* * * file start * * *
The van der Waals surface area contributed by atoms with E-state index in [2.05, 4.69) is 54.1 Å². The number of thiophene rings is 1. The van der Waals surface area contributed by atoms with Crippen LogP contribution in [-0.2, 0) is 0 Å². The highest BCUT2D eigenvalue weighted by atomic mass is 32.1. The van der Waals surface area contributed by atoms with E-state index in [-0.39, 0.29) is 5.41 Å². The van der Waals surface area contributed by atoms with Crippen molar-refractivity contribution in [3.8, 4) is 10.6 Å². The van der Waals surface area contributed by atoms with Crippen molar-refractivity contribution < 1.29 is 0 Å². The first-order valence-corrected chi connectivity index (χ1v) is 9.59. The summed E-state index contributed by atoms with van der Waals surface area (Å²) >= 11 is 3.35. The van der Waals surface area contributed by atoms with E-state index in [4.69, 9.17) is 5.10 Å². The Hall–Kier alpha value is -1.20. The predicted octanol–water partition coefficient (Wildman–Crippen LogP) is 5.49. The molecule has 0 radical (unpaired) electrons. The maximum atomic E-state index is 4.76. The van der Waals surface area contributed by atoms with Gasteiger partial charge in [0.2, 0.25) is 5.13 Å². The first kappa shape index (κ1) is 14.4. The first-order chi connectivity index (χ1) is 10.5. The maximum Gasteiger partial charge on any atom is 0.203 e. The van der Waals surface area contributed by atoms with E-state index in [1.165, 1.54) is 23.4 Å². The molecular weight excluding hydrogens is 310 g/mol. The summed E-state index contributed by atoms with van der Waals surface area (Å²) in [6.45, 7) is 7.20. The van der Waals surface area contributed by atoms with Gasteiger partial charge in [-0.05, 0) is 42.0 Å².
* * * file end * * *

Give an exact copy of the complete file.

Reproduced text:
The van der Waals surface area contributed by atoms with E-state index in [2.05, 4.69) is 54.1 Å². The number of thiophene rings is 1. The van der Waals surface area contributed by atoms with Crippen LogP contribution in [-0.2, 0) is 0 Å². The highest BCUT2D eigenvalue weighted by atomic mass is 32.1. The van der Waals surface area contributed by atoms with E-state index in [-0.39, 0.29) is 5.41 Å². The van der Waals surface area contributed by atoms with Crippen molar-refractivity contribution in [3.8, 4) is 10.6 Å². The van der Waals surface area contributed by atoms with Crippen molar-refractivity contribution < 1.29 is 0 Å². The first-order valence-corrected chi connectivity index (χ1v) is 9.59. The summed E-state index contributed by atoms with van der Waals surface area (Å²) >= 11 is 3.35. The van der Waals surface area contributed by atoms with E-state index in [4.69, 9.17) is 5.10 Å². The Hall–Kier alpha value is -1.20. The predicted octanol–water partition coefficient (Wildman–Crippen LogP) is 5.49. The molecule has 0 radical (unpaired) electrons. The maximum atomic E-state index is 4.76. The van der Waals surface area contributed by atoms with Gasteiger partial charge in [0.2, 0.25) is 5.13 Å². The first kappa shape index (κ1) is 14.4. The first-order chi connectivity index (χ1) is 10.5. The maximum Gasteiger partial charge on any atom is 0.203 e. The van der Waals surface area contributed by atoms with E-state index in [1.165, 1.54) is 23.4 Å². The molecular weight excluding hydrogens is 310 g/mol. The summed E-state index contributed by atoms with van der Waals surface area (Å²) in [6.45, 7) is 7.20. The van der Waals surface area contributed by atoms with Gasteiger partial charge in [-0.05, 0) is 42.0 Å².